Is Your Latex Allergy Keeping You From Practicing Safe Sex? Here Are Alternative Contraceptives
We’re sure you’ve heard “safe sex is the best sex” or “safe sex is great sex.” Practicing safe sex protects you and your partner against sexually transmitted diseases. While we know discussing your sex life and asking questions about your body can be embarrassing, promoting safe and enjoyable sex is ideal. However, discomfort can arise for someone with a latex allergy. Yes, this is a real thing. Condoms used by men and women have no side effects but can cause irritation and other discomforts for people with latex allergies or sensitives. But do not fear; safe sex is still achievable if you have a latex allergy.
What is a latex allergy?
According to the Centers for Disease Control and Prevention (CDC), a latex allergy is a reaction to specific proteins in latex rubber and between 1% and 6% of Americans are allergic or sensitive to latex. Increased exposure to latex proteins increases the risk of developing allergic symptoms. For those who suffer from a latex allergy, their body mistakes the latex for a harmful substance and reacts, which may cause mild to severe reactions. Condoms have added chemicals that work with latex to make them stronger and more reliable during intercourse.
Natural rubber latex is a protective adhesive that helps reduce (though not eliminate) the risk of sexually transmitted diseases, including human immunodeficiency virus (HIV) and viral hepatitis. It can also protect against other diseases transmitted through sex, like Zika and Ebola.
What are the signs of a latex allergy?
If you use a latex condom and find out you’re allergic, you won’t melt or turn into a zombie. Most latex allergies develop slowly and are noticed during or after exposure. You may experience a response that can occur within hours or minutes, but the timing varies. Symptoms differ but commonly include:
- Runny nose
- Itchy eyes
- Scratchy throat
- Itchy burning sensations
Although rare, there are more severe latex allergy symptoms, including:
- Coughing spells
- Cardiovascular and gastrointestinal ailments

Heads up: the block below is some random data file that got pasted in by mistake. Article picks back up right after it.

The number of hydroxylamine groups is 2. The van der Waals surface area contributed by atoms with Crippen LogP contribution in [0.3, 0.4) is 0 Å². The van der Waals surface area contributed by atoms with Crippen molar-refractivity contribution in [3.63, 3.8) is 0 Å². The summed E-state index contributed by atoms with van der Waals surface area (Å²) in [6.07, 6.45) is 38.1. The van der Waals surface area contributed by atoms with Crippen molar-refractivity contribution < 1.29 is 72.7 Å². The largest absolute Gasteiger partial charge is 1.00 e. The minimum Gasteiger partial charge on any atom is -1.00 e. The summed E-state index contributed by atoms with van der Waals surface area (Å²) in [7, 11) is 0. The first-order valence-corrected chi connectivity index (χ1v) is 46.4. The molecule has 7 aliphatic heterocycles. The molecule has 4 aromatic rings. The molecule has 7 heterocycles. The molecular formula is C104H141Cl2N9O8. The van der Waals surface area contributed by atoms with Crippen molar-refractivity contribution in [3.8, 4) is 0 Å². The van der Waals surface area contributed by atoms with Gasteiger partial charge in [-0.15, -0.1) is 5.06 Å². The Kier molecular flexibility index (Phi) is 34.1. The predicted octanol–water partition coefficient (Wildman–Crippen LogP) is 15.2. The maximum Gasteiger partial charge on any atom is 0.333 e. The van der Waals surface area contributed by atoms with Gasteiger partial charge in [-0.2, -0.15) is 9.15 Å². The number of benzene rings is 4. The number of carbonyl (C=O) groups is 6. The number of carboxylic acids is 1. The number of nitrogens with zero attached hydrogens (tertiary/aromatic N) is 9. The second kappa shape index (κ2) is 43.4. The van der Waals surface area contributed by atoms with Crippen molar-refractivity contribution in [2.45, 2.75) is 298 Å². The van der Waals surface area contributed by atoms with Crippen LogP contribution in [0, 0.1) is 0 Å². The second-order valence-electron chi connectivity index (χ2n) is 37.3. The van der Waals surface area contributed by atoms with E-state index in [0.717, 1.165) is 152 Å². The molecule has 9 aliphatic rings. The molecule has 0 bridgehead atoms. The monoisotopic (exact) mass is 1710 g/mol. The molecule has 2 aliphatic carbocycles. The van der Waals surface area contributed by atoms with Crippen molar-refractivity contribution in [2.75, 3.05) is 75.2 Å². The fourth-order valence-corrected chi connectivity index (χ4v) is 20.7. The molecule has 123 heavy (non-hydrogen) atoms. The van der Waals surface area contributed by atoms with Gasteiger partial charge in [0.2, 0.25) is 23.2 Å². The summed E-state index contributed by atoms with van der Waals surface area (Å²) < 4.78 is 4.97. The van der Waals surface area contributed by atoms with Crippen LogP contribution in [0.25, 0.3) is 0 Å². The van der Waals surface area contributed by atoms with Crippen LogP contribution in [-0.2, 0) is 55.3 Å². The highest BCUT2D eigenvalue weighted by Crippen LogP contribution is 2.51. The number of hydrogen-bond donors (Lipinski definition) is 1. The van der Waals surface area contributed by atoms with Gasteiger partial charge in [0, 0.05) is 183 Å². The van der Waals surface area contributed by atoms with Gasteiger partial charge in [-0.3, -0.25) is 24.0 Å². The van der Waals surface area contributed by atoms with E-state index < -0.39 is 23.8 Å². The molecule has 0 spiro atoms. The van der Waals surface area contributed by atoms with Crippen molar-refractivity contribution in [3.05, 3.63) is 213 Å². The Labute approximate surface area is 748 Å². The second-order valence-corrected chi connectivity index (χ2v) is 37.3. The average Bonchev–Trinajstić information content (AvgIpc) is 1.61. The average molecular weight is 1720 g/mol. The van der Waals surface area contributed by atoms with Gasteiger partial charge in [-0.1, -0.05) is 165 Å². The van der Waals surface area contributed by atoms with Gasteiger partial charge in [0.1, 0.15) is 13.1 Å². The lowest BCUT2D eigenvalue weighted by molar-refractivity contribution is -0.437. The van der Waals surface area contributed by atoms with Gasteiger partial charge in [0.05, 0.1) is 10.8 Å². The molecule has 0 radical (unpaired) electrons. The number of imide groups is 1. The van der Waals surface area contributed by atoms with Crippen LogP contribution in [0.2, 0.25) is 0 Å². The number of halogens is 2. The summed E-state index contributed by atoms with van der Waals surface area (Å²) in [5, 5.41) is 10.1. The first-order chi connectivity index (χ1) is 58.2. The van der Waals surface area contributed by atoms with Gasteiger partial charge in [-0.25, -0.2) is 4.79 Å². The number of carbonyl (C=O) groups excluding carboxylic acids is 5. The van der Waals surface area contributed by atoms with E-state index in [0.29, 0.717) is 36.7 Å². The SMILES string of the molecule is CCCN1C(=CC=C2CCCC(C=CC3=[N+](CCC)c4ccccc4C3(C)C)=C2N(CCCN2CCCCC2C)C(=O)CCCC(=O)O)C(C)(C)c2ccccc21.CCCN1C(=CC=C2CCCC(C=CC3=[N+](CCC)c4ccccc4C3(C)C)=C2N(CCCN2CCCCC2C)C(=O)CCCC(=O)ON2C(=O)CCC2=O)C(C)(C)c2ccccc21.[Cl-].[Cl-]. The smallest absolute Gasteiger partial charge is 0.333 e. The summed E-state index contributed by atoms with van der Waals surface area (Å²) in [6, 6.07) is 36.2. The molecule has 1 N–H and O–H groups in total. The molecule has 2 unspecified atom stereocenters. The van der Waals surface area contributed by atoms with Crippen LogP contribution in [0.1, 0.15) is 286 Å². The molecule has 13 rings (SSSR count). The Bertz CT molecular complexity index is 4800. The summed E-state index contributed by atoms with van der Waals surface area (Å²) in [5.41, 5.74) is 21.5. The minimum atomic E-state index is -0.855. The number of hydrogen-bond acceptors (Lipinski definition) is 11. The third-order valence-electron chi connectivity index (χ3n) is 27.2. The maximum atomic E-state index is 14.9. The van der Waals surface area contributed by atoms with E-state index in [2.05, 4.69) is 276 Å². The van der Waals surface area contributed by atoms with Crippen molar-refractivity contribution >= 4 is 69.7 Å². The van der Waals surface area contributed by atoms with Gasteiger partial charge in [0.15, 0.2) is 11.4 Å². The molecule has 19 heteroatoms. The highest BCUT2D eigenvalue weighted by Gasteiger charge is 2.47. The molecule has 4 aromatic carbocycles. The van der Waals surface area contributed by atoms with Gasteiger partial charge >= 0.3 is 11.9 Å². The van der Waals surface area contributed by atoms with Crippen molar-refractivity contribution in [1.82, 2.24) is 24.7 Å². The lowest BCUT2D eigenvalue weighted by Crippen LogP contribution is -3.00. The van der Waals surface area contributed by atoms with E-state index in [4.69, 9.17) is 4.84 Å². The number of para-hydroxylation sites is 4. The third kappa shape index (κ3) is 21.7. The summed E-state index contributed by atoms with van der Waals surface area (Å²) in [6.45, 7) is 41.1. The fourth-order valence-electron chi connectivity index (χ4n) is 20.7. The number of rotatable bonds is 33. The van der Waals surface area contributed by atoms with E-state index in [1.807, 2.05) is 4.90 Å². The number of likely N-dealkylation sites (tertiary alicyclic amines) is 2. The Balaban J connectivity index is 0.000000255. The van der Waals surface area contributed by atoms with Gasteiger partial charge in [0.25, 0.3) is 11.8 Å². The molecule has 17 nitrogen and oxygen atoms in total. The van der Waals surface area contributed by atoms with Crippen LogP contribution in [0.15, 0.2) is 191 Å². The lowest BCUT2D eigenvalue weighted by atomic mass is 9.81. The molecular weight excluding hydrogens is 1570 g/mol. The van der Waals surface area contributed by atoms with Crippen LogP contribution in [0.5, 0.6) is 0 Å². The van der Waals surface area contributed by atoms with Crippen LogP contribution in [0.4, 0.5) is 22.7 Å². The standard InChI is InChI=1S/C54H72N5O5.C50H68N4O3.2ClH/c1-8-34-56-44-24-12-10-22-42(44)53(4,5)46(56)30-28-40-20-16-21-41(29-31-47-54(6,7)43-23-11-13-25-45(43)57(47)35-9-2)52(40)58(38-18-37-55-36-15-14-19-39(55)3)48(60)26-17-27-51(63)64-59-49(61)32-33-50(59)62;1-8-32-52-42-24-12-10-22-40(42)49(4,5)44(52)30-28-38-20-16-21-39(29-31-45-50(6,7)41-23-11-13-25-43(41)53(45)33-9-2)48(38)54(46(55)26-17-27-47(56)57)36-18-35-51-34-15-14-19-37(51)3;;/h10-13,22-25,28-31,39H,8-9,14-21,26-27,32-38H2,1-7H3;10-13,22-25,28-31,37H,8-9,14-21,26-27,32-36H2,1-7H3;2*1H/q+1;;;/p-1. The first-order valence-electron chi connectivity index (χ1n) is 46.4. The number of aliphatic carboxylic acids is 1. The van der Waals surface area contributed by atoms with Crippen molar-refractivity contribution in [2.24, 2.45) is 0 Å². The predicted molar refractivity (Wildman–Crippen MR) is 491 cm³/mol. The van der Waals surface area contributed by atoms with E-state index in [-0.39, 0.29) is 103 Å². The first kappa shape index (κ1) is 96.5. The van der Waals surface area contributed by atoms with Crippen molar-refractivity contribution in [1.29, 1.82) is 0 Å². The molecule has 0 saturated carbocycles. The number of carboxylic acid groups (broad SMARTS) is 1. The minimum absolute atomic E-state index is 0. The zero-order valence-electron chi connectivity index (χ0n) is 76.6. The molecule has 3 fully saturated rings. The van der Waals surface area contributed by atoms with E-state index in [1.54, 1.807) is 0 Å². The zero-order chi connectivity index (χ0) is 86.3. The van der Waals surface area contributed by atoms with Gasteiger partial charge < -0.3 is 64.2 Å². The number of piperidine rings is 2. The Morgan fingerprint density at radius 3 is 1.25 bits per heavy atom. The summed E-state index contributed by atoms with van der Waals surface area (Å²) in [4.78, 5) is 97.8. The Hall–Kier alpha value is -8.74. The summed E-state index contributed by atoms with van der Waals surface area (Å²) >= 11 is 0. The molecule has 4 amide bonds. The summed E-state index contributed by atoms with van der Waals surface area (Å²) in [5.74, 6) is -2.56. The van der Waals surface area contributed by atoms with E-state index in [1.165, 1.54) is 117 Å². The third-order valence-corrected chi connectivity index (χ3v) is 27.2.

- Anaphylaxis (a serious allergic reaction that can cause death)
If I have a latex allergy, does this mean I can’t have sex?
Yes, you can still have sex; consider other alternative contraceptives. Remember to discuss your latex allergy with your sexual partner(s) and choose the best non-latex option for you.
Alternatives may include:
- Internal condoms: Also called “female,” condoms are soft plastic pouches that are placed inside of the vagina and provides the same protection from pregnancy and STDs. Internal and male condoms should not be used simultaneously, because the friction between the two condoms could result in them breaking.
- Latex-free: Plastic/non-latex condoms are made from plastics like polyurethane, nitrile or polyisoprene. Plastic/non-latex condoms are safe for people with latex allergies or sensitivities and help protect against both pregnancy and STDs. Water-based, silicone and oil-based lubes can be used with plastic condoms as well.
- Lambskin: Lambskin condoms are male condoms made from animal intestines (usually sheep) lining. Although an excellent familiar alternative, they only protect against pregnancy, not STDs. Lambskin condoms are safe for people who are allergic or sensitive to latex.
Remember that condoms made of lambskin or other animal membranes do not protect against STDs — they only prevent pregnancy. Only synthetic condoms (latex or plastic) prevent the spread of STDs.
What should I do if I think I have a latex allergy?
Talk to your doctor if you believe you have a latex condom allergy. If you experience irritation or discomfort during sex, try using a lubricant for less friction. Your doctor can complete blood work to see if you’re allergic to latex.